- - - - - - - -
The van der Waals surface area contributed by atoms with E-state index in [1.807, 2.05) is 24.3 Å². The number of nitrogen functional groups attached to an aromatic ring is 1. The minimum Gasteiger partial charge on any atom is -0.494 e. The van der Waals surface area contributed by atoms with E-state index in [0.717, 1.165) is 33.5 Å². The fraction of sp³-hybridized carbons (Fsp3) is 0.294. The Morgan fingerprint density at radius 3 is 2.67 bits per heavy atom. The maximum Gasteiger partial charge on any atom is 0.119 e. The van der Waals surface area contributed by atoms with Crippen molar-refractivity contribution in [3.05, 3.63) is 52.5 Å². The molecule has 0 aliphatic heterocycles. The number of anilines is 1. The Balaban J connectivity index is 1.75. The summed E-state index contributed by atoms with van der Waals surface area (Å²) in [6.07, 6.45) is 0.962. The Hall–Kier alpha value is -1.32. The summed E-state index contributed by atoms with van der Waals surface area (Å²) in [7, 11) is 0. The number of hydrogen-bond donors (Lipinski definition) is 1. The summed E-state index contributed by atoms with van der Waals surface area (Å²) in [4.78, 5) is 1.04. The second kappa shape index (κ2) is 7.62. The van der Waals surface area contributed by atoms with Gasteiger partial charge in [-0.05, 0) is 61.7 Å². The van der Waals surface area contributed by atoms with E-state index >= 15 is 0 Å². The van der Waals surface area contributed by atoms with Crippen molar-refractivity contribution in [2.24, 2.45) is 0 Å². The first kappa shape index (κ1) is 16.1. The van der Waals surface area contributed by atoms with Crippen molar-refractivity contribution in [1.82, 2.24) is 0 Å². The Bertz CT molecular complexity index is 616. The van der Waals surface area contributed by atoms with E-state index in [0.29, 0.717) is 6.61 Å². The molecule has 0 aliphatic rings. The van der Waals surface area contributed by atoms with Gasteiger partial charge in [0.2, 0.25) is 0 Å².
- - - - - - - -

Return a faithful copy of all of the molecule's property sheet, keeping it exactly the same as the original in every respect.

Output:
The van der Waals surface area contributed by atoms with E-state index in [1.807, 2.05) is 24.3 Å². The number of nitrogen functional groups attached to an aromatic ring is 1. The minimum Gasteiger partial charge on any atom is -0.494 e. The van der Waals surface area contributed by atoms with E-state index in [0.717, 1.165) is 33.5 Å². The fraction of sp³-hybridized carbons (Fsp3) is 0.294. The Morgan fingerprint density at radius 3 is 2.67 bits per heavy atom. The maximum Gasteiger partial charge on any atom is 0.119 e. The van der Waals surface area contributed by atoms with Crippen molar-refractivity contribution in [3.05, 3.63) is 52.5 Å². The molecule has 0 aliphatic heterocycles. The number of anilines is 1. The Balaban J connectivity index is 1.75. The summed E-state index contributed by atoms with van der Waals surface area (Å²) in [6.07, 6.45) is 0.962. The Hall–Kier alpha value is -1.32. The summed E-state index contributed by atoms with van der Waals surface area (Å²) in [7, 11) is 0. The number of hydrogen-bond donors (Lipinski definition) is 1. The summed E-state index contributed by atoms with van der Waals surface area (Å²) in [4.78, 5) is 1.04. The second kappa shape index (κ2) is 7.62. The van der Waals surface area contributed by atoms with Gasteiger partial charge in [-0.05, 0) is 61.7 Å². The van der Waals surface area contributed by atoms with E-state index >= 15 is 0 Å². The van der Waals surface area contributed by atoms with Crippen molar-refractivity contribution in [2.24, 2.45) is 0 Å². The first kappa shape index (κ1) is 16.1. The van der Waals surface area contributed by atoms with Crippen molar-refractivity contribution in [1.82, 2.24) is 0 Å². The Bertz CT molecular complexity index is 616. The van der Waals surface area contributed by atoms with E-state index in [0.29, 0.717) is 6.61 Å². The molecule has 0 aliphatic rings. The van der Waals surface area contributed by atoms with Gasteiger partial charge in [0.2, 0.25) is 0 Å².